Fighting Cholera with One Hand While Helping It with the Other

2011-07-15 | |
Last updated: 2011-07-15

What is Cholera?

Cholera is a waterborne bacterial disease that causes diarrhea in roughly a quarter of those infected. Roughly 5% of people infected develop severe Cholera symptoms. Because of the diarrhea, the disease can lead to rapid dehydration and shock that can kill a person within hours if untreated.

Under normal circumstances, however, the condition is highly treatable. Usually, treatment will only fail in those who are already weakened by another condition or who have received treatment too late. Generally, children and the elderly are at the highest risk.

While treatable, the condition is also preventable. Of course good sanitation can prevent outbreaks, but as well, cholera vaccines have been available for a while and new variations are being developed. The biggest problem with cholera vaccinations, at present, is the short duration of immunity that they offer, only a few years.

The condition is primarily spread through water that has been contaminated by the bacteria Vibrio Cholerae. It can also be spread through food that has been contaminated.

Worldwide, there are as many as 5 million cases of Cholera each year that take the lives of as many as 120,000 people.

How Fast are Cholera Rates Increasing?

Getting an exact idea as to the number of people affected by Cholera is a difficult task. In many cases, the medical staff who are treating patients perform no tests to identify the exact cause of the diarrhea. They simply do their best to treat the symptoms. As a result, the World Health organization (WHO) only believes that about 5 to 7% of cases are reported. As a result, the best estimate as to changing rates of Cholera infection comes from the number of cases reported to the WHO.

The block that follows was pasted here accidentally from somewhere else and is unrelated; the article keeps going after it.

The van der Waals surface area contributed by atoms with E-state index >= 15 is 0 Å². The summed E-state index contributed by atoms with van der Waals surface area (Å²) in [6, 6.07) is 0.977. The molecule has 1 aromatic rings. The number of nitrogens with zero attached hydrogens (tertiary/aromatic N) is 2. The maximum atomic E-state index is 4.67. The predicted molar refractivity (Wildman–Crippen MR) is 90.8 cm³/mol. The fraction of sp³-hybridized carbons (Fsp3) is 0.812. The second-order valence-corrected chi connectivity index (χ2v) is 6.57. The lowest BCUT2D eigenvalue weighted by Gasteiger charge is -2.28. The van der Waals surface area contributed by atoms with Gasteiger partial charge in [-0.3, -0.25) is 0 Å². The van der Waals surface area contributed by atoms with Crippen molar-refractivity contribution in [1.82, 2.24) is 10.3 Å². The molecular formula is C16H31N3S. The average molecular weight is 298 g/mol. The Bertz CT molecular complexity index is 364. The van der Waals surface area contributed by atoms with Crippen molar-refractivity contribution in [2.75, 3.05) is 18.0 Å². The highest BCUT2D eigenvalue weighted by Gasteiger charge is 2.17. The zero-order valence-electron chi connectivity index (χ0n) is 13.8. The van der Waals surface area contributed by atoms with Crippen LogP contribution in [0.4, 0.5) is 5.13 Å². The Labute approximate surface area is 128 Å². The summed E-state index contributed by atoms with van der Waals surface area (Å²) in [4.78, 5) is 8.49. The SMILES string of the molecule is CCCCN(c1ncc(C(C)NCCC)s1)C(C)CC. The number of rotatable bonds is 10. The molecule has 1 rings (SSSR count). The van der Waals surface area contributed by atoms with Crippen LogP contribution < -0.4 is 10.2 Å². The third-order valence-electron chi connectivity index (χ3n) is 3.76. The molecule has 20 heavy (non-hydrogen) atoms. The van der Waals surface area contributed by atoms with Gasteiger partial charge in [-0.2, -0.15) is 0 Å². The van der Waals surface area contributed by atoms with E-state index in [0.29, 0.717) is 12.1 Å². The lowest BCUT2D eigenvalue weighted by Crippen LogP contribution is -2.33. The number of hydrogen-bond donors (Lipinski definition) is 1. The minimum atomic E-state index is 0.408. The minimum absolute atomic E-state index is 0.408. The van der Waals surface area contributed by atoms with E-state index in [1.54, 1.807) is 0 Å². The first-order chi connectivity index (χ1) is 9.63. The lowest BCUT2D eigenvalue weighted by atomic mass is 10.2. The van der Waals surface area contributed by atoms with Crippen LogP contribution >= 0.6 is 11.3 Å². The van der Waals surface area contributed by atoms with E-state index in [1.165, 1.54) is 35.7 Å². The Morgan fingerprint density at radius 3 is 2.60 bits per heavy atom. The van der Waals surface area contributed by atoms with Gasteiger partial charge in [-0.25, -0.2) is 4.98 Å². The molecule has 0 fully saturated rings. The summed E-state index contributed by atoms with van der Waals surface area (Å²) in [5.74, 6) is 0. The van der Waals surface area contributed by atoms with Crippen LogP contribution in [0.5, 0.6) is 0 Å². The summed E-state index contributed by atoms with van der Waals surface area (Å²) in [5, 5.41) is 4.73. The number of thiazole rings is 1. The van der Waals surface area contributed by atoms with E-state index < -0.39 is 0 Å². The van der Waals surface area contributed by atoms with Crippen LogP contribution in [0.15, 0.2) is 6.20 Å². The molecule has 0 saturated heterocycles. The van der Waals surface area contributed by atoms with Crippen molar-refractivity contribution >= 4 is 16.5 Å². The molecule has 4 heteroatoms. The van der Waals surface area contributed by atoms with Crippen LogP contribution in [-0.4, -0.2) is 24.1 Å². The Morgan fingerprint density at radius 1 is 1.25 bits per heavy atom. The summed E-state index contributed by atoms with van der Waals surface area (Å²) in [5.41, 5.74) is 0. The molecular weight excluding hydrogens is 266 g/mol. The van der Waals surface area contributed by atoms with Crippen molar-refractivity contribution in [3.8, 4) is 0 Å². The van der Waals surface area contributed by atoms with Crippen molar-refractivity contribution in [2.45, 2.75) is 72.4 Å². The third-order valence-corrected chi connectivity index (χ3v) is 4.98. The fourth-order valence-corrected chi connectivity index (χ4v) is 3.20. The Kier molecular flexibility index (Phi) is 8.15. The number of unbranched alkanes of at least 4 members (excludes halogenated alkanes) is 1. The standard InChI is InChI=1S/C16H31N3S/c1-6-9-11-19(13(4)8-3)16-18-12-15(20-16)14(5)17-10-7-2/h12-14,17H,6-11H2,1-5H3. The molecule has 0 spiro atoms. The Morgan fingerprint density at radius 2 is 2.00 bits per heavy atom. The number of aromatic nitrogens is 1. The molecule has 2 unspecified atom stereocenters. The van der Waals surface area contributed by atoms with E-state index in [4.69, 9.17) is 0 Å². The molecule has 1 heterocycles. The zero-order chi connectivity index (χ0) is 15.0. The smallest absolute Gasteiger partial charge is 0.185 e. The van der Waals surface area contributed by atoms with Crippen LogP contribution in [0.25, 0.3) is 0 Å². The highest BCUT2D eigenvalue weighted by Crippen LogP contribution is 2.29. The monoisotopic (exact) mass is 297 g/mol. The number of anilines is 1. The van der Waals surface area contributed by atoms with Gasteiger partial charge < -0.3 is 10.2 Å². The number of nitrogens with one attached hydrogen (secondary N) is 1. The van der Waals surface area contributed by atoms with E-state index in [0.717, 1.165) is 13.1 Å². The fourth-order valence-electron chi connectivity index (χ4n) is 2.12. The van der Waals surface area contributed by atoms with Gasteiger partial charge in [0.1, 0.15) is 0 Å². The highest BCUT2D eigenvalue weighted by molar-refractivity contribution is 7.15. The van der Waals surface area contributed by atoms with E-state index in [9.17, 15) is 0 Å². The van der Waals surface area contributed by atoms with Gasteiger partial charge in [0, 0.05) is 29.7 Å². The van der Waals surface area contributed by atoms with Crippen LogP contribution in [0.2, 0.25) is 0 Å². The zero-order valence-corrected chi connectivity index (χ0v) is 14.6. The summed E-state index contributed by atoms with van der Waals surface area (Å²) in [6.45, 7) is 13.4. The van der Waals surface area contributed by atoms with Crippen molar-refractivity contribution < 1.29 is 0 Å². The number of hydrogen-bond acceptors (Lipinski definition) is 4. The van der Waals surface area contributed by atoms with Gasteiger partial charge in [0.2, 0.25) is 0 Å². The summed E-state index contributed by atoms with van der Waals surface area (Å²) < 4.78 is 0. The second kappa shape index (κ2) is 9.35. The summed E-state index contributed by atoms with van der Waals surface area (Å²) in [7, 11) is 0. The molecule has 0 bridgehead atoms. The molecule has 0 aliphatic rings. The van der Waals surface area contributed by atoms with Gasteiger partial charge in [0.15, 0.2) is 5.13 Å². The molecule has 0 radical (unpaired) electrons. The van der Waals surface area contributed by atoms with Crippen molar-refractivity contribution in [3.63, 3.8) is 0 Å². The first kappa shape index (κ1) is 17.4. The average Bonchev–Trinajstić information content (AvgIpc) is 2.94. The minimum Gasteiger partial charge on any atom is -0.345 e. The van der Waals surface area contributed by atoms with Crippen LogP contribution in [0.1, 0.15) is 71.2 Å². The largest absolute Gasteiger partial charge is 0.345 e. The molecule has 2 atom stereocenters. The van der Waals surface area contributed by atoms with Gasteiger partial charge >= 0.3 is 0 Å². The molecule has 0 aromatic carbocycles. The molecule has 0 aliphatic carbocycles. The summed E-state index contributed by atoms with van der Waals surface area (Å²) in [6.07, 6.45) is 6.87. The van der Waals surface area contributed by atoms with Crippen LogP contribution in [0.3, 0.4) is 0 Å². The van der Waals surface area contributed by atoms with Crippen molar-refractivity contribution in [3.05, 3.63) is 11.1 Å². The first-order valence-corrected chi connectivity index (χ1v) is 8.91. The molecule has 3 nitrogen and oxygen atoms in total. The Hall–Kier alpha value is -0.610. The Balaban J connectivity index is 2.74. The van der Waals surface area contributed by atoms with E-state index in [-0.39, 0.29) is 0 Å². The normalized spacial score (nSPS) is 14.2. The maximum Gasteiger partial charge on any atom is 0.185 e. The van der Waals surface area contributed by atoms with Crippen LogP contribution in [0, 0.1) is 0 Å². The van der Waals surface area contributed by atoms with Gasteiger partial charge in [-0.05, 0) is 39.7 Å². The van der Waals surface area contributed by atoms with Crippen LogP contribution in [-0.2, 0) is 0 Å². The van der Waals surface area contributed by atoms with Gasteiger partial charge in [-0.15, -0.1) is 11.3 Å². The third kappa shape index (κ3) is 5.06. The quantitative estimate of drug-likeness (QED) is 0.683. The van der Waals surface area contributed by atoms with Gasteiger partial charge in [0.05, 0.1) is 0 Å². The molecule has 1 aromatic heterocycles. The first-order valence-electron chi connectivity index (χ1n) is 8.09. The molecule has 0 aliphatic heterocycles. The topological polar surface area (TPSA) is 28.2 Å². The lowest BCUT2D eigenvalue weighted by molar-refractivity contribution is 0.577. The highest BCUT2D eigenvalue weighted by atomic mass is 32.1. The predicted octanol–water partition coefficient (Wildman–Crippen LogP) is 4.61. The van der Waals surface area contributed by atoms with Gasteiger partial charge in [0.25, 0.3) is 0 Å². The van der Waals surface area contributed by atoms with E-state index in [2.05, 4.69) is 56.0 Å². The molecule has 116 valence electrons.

If we assume that this reporting rate is linked to the actual number of cases, then the rates of Cholera infection are increasing dramatically. According to the WHO, between 2004 and 2008, reported Cholera rates were 24% higher than between 2000 and 2004. From 2008 to 2009 alone, the number of Cholera cases increased by 16%. Such increases have not always been the norm, however. Before 2000, rates were actually declining rapidly. Unfortunately, in the last decade, previous gains have been lost.

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Category: Disease Information, Disease Prevention, Health Risks

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